Ineffective air campaign has thus far cost more than $5 billion
December 29, 2015
Senator Chris Coons, a Democrat from Delaware, went on the Morning Joe Show to call for a “small surtax” to pay for the war against the Islamic State.
— Morning Joe (@Morning_Joe) December 29, 2015
Coons said in addition to authorizing Obama’s unconstitutional Authorization for Use of Military Force (AUMF) Congress must levy a new tax on Americans to pay for military action against IS.
The US has spent more than $5 billion on the war against IS since August, 2014.
“The daily tab for fighting ISIS had already climbed more than 20 percent between May 21 and October 15 of this year, from $9.1 million a day to nearly $11 million, according to the Pentagon’s latest public figures,” reports Vocative. “More than half of those costs came in the form of airstrikes, which the U.S. has employed since August of 2014 to pound Islamic State targets. Munitions, logistics and operational support accounted for the remaining costs, the Pentagon said.”
The cost is expected to rise considerably now that the Obama administration has said it will step-up the campaign to wipe out the group.
Despite spending billions the air campaign has failed to weaken the Islamic State, according to intelligence officials.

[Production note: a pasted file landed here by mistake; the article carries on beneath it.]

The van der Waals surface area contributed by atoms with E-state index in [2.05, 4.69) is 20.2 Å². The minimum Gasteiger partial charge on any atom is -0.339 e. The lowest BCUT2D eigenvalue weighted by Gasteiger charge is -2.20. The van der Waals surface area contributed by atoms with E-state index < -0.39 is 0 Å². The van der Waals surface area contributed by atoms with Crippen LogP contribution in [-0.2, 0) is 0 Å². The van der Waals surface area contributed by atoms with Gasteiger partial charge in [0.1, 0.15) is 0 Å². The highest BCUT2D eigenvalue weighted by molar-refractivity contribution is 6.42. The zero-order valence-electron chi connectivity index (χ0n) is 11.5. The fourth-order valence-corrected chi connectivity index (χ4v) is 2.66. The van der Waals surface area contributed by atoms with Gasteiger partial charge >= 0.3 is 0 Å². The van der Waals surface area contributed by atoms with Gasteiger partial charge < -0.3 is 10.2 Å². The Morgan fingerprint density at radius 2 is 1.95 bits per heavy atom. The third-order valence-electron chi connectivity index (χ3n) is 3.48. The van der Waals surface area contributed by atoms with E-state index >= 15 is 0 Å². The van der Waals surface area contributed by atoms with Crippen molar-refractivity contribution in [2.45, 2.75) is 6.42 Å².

“We’ve seen no meaningful degradation in their numbers,” a defense official told the Associated Press. He cited intelligence estimates that put the Islamic State’s total strength at between 20,000 and 30,000, virtually the same number as last August when the airstrikes began.
On Monday Rep. Pete King, a New York Republican who serves as the Chairman of the House Committee on Homeland Security, said “that after 15 months of,16 months of air attacks by the U.S., it’s had really minimal impact on ISIS.”
“ISIS, I believe, is stronger than it was 16 months ago. They certainly have a larger land mass under their control. …There’s no doubt ISIS is planning increased attacks against the US.”
King said in addition to airstrikes the United States needs to increase surveillance of Muslim communities.
“This is nothing against Muslims, but the fact is that is where the threat is coming from. And we are kidding ourselves. We have this blind political correctness, which makes no sense,” he said.
This article was posted: Tuesday, December 29, 2015 at 8:55 am